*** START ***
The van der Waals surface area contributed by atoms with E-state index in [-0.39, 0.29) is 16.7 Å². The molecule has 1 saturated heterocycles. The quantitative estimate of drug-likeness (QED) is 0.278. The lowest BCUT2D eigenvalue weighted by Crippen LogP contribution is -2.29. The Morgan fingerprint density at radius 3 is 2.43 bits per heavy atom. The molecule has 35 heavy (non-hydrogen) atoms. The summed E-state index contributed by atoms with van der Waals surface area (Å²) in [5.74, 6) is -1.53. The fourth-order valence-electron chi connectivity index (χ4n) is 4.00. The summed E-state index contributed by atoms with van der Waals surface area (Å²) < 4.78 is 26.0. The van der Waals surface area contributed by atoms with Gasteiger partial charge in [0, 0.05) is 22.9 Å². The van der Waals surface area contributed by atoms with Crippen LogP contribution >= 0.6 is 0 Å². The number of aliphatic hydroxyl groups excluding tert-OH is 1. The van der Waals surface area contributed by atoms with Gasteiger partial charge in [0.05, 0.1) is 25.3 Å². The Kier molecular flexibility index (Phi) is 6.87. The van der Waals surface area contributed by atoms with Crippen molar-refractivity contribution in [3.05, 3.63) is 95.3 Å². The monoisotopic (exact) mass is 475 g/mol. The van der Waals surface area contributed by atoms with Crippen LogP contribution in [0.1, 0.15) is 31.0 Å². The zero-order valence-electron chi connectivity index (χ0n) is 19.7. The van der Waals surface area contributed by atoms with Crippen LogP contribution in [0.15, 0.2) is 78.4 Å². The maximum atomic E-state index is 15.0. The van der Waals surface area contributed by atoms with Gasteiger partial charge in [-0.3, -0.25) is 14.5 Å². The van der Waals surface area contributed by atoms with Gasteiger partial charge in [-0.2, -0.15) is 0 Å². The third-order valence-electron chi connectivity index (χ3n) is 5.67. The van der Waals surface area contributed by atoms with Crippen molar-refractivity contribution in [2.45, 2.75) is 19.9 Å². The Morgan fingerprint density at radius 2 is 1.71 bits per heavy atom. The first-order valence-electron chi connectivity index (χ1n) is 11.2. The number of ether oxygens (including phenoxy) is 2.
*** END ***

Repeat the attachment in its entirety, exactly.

The van der Waals surface area contributed by atoms with E-state index in [-0.39, 0.29) is 16.7 Å². The molecule has 1 saturated heterocycles. The quantitative estimate of drug-likeness (QED) is 0.278. The lowest BCUT2D eigenvalue weighted by Crippen LogP contribution is -2.29. The Morgan fingerprint density at radius 3 is 2.43 bits per heavy atom. The molecule has 35 heavy (non-hydrogen) atoms. The summed E-state index contributed by atoms with van der Waals surface area (Å²) in [5.74, 6) is -1.53. The fourth-order valence-electron chi connectivity index (χ4n) is 4.00. The summed E-state index contributed by atoms with van der Waals surface area (Å²) < 4.78 is 26.0. The van der Waals surface area contributed by atoms with Gasteiger partial charge in [0, 0.05) is 22.9 Å². The van der Waals surface area contributed by atoms with Crippen LogP contribution >= 0.6 is 0 Å². The number of aliphatic hydroxyl groups excluding tert-OH is 1. The van der Waals surface area contributed by atoms with Gasteiger partial charge in [0.05, 0.1) is 25.3 Å². The Kier molecular flexibility index (Phi) is 6.87. The van der Waals surface area contributed by atoms with Crippen molar-refractivity contribution in [3.05, 3.63) is 95.3 Å². The monoisotopic (exact) mass is 475 g/mol. The van der Waals surface area contributed by atoms with Crippen LogP contribution in [0.1, 0.15) is 31.0 Å². The zero-order valence-electron chi connectivity index (χ0n) is 19.7. The van der Waals surface area contributed by atoms with Crippen LogP contribution in [0.15, 0.2) is 78.4 Å². The maximum atomic E-state index is 15.0. The van der Waals surface area contributed by atoms with Gasteiger partial charge in [-0.3, -0.25) is 14.5 Å². The van der Waals surface area contributed by atoms with Gasteiger partial charge in [-0.2, -0.15) is 0 Å². The third-order valence-electron chi connectivity index (χ3n) is 5.67. The van der Waals surface area contributed by atoms with Crippen molar-refractivity contribution in [2.45, 2.75) is 19.9 Å². The Morgan fingerprint density at radius 2 is 1.71 bits per heavy atom. The first-order valence-electron chi connectivity index (χ1n) is 11.2. The number of ether oxygens (including phenoxy) is 2.